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Embroidered Kitchen Garden
Vegetable, Herb & Flower Motifs to Stitch & Savor
BY Kazuko Aoki

Search Press
30 September 2019/ ISBN 9781940552408
How-To Books / Needlework

Reviewed by Rachel Hyde


Gardens are popular subjects for embroidery and have been so for centuries. But they usually focus on the floral side of nature and neglect the other important group of plants found in gardens – vegetables! This book redresses the balance with patterns for use in the kitchen and anywhere else associated with this type of plant.

I guess the fact that vegetables are usually just seen as ingredients has made them seem rather ordinary. But take a closer look and see how attractive many of them are, plus of course, many also produce pretty flowers of their own.

Like all the books I have seen that originated in Japan, this one follows a particular layout. At the front are photographs of all the projects, followed by the instructions and patterns. This means you get to whet your appetite with pages of colorful examples of embroidered vegetables before getting down to the more practical aspects. This is a book aimed at the embroiderer who already has a working knowledge of freestyle stitches and knows what tools and materials you are going to require. There are two pages of this type of information plus stitch diagrams, the latter helpful to anybody, as it shows which stitches you are going to be using.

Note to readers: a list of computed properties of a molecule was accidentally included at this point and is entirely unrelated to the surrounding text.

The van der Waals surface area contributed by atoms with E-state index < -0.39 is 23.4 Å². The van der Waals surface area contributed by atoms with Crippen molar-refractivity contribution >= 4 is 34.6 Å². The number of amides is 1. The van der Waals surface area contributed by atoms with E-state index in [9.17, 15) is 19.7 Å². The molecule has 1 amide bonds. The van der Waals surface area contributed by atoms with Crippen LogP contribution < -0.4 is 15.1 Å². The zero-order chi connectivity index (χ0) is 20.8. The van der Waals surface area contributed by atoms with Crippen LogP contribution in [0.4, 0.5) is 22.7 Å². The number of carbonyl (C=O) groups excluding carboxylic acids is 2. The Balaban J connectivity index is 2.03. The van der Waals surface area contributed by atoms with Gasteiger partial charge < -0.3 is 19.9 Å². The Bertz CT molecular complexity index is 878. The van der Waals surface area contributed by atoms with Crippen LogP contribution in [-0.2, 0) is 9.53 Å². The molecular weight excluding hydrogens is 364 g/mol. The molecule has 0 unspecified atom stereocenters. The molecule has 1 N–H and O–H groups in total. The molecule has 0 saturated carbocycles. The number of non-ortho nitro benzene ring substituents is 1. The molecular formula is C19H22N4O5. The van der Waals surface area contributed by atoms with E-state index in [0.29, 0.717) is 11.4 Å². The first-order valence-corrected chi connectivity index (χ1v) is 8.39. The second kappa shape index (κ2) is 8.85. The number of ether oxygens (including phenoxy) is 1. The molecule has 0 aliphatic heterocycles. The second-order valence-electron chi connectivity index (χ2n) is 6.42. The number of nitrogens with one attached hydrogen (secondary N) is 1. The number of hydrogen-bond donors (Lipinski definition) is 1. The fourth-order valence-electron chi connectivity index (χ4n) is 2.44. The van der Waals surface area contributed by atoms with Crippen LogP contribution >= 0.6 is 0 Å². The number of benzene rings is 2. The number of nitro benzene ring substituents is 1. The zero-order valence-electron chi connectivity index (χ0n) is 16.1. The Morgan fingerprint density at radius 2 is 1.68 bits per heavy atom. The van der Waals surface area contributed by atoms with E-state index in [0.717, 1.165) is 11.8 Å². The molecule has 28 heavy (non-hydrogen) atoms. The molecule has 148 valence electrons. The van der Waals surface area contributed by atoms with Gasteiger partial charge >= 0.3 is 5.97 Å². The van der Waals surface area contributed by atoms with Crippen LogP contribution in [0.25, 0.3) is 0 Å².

The patterns vary from rows of small plants suitable for borders (or a sampler showing the layout of a kitchen garden) to whole page drawings and everything in between. Lines are black and very fine; the author suggests you trace them onto the fabric over dressmaker’s carbon using a stylus, which is what I always do. Each pattern has lines to show which stitch to use, and which color of DMC floss.

Choose from traditional garden favorites such as tomatoes, carrots, onions and potatoes. or more contemporary choices such as edible flowers, sprouting seeds, okra and komatsuna. Also included are patterns for garden tools and visitors like birds and insects. There aren’t any projects to make, but any of these patterns would be ideal decorating a tote bag to take to market, apron, napkins, tea cosy and anything else for use where actual vegetables might also be making an appearance. For anybody who wants to grow the actual plants there is a list at the back. This does not give the actual species used but the common name (ie carrot, parsley etc), scientific name and where it originated. An attractive book for anybody who likes to cook, garden and embroider.

If you cannot find a good range of embroidery and needlecraft materials locally try for a list of suppliers.

UK Reviewer: Rachel Hyde's work can be found in The Bead Magazine, Making Jewellery and
Reviewed 2019